She should be the one to leave him alone. He was here first.

            “… or if there’s something inside of it which is important, then it’s not so stupid.” She said, accidently stroking his knee with her hand as she reached out once again to see if perhaps this time she would be allowed to see what was inside the box. But Stefan didn’t remove his hand from it. He was a little uncomfortable now that she had come so close and he kept looking around to see if he could find her parents or a grandmother or a babysitter – he wasn’t particularly fond of kids; he imagined them to have hands full of bacteria. Also, they had a way of telling stories without any sense of focus and this really bothered Stefan. Most of his nephews really seemed stupid.

            “Is there?” she asked.
            “What?”
            “Is there anything really important in that box?”

            Stefan looked at her for a while, thinking about his mother. He glanced at his hand, on guard, resting on top of the box and, defeated, almost let on a smile as he sighed and removed it. The little girl moved one step closer to the box, looked at Stefan and then back at the box.

            “You can open it,” he told her.

            She opened it, removed the top lid and put it aside. Stefan then watched the girl as she brought out each of his dead mother’s belongings, one by one, studying them closely. It seemed to Stefan these seemingly worthless things somehow appeared to be full of life and, he came to think of the word ‘hope’, in the hands of the little girl. She never opened the notebook but stared at its cover for a long time. Stefan thought this a strange thing to do, or was it that she was actually being polite? She removed the book and discovered the gold watch and looked at it and felt its weight in her hand. Then she removed that too and went on to the worn out flip flops. She took them out of the box and put each one of them onto her hands. She pretended to be walking in the air with them and giggled. Stefan smiled and when their eyes met, the little girl handed him back the flip flops.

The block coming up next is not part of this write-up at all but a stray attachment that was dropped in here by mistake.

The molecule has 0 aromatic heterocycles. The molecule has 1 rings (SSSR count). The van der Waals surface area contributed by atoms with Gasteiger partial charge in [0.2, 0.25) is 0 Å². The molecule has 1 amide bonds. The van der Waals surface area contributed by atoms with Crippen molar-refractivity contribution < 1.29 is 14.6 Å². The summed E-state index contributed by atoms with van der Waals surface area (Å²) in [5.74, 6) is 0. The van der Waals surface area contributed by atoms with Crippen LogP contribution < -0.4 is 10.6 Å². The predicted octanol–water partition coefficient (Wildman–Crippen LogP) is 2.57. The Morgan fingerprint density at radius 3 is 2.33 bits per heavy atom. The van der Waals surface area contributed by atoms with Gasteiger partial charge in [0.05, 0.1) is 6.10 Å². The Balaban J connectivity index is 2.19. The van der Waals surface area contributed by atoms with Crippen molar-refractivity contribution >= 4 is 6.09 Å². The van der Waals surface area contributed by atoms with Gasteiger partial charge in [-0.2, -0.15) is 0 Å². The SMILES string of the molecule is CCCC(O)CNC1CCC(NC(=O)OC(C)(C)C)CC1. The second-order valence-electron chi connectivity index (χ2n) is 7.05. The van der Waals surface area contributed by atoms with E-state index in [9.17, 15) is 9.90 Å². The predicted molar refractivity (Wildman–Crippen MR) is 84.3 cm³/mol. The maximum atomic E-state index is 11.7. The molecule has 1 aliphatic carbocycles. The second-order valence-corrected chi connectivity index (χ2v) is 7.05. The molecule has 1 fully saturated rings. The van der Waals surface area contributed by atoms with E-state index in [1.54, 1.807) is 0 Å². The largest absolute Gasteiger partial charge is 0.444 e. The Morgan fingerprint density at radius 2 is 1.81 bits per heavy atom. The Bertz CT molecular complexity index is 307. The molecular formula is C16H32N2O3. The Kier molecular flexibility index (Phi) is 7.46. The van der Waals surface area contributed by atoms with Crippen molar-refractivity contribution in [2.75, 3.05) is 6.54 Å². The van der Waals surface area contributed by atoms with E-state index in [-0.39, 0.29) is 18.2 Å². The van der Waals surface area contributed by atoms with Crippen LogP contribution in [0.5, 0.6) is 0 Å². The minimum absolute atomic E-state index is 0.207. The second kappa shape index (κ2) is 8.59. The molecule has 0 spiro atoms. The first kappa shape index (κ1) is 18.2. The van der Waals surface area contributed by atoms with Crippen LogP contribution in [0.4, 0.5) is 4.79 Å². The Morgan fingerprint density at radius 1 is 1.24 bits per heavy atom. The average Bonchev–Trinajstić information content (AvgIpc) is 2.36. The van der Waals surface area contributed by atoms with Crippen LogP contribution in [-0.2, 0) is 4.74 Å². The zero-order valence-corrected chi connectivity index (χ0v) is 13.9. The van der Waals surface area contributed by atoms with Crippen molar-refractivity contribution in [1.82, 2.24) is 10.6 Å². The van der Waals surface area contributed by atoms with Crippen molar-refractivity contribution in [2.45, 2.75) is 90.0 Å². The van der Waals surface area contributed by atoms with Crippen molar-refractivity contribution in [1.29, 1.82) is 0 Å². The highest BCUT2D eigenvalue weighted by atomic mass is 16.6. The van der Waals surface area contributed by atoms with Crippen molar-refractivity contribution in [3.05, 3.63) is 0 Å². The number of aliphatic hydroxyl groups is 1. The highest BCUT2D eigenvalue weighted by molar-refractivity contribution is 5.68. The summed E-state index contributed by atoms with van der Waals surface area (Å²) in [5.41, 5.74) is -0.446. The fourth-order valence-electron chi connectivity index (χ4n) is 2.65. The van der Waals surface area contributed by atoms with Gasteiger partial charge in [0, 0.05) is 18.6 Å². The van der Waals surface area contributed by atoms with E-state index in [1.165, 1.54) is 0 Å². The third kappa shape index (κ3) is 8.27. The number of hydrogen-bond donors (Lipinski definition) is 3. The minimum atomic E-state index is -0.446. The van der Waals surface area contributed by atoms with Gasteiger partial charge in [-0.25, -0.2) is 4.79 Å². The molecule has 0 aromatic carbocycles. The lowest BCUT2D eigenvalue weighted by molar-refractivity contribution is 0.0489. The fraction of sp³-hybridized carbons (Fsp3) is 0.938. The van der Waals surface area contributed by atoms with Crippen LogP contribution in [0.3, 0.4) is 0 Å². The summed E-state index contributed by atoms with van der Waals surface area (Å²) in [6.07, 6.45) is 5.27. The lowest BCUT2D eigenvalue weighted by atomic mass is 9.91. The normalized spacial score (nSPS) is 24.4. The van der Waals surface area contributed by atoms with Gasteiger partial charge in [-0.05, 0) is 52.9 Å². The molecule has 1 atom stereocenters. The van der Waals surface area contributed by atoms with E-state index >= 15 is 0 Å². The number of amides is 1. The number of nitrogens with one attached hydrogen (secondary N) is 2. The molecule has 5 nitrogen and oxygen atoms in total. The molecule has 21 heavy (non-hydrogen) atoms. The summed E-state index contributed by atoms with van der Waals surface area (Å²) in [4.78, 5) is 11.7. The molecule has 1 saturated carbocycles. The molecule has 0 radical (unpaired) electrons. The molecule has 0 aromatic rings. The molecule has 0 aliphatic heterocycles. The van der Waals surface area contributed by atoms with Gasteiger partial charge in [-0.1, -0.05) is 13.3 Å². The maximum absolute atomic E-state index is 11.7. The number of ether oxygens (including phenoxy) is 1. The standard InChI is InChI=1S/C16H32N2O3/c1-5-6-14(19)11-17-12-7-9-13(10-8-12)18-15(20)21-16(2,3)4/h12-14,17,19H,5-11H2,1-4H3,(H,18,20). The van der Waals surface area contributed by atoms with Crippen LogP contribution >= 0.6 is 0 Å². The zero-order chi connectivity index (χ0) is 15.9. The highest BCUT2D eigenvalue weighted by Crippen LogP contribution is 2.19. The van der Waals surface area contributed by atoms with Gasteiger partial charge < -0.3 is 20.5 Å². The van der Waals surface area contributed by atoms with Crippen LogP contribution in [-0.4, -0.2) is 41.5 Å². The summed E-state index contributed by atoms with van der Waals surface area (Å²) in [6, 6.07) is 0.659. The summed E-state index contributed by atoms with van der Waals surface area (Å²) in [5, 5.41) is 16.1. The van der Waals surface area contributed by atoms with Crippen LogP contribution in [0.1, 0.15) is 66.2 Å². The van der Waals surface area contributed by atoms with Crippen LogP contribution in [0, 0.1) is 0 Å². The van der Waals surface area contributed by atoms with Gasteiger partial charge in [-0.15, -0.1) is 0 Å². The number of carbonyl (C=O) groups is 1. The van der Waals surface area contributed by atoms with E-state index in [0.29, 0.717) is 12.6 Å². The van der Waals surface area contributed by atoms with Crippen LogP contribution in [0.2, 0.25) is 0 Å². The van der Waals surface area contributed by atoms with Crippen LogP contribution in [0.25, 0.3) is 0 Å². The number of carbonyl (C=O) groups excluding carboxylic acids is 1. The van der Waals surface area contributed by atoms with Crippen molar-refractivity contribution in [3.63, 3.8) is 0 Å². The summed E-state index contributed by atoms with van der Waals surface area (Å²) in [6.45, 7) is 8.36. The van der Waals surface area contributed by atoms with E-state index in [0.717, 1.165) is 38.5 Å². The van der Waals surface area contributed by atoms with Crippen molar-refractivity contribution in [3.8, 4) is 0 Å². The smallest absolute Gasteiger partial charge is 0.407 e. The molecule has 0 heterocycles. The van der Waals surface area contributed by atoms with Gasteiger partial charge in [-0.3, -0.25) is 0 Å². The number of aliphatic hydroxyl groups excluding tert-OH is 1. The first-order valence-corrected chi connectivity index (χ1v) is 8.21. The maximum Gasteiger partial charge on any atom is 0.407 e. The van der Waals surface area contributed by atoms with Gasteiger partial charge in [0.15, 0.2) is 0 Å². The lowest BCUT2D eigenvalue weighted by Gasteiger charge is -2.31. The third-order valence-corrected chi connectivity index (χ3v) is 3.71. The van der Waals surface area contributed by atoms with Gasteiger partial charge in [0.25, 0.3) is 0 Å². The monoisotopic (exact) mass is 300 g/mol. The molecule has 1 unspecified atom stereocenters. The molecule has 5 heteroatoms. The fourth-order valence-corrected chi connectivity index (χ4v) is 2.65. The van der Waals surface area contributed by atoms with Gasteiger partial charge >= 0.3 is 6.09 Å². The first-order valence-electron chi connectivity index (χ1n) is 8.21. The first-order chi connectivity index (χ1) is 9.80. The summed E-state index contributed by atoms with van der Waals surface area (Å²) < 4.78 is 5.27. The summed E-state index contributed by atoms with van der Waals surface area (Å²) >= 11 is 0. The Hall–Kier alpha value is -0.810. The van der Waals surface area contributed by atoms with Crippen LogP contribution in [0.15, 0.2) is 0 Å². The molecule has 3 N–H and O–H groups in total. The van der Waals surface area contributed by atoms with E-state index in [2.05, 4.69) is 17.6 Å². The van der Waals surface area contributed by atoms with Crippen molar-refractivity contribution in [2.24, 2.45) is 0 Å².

“You try it,” she said. “Put them on your hands like I just did.”

            He did exactly what the girl told him to do and made a few silly movements with his hands as though they were dancing. The little girl laughed. She brought out the pair of glasses from the box and put them on; they made her eyes look enormous. She made a funny face and Stefan chuckled at the sight of it.

            Someone called out for a certain Fiona, and the little girl suddenly removed the glasses from the tip of her nose, carefully put them back into the box and then hurried away. Stefan was left with the rest of the things spread out on the bench, and the box. He looked up at the sky and felt the sun warm his face. He recollected the things, put them back into the box and got up on his feet. He walked towards the high street and as he passed a recycling station on his way, he emptied the box, putting each item into the right recycling container and then held it like that for a while; feeling the empty box light in his hand.

             Then, he let go of that too. 


PHOTOGRAPHY COURTESY OF MARCUS COOPER.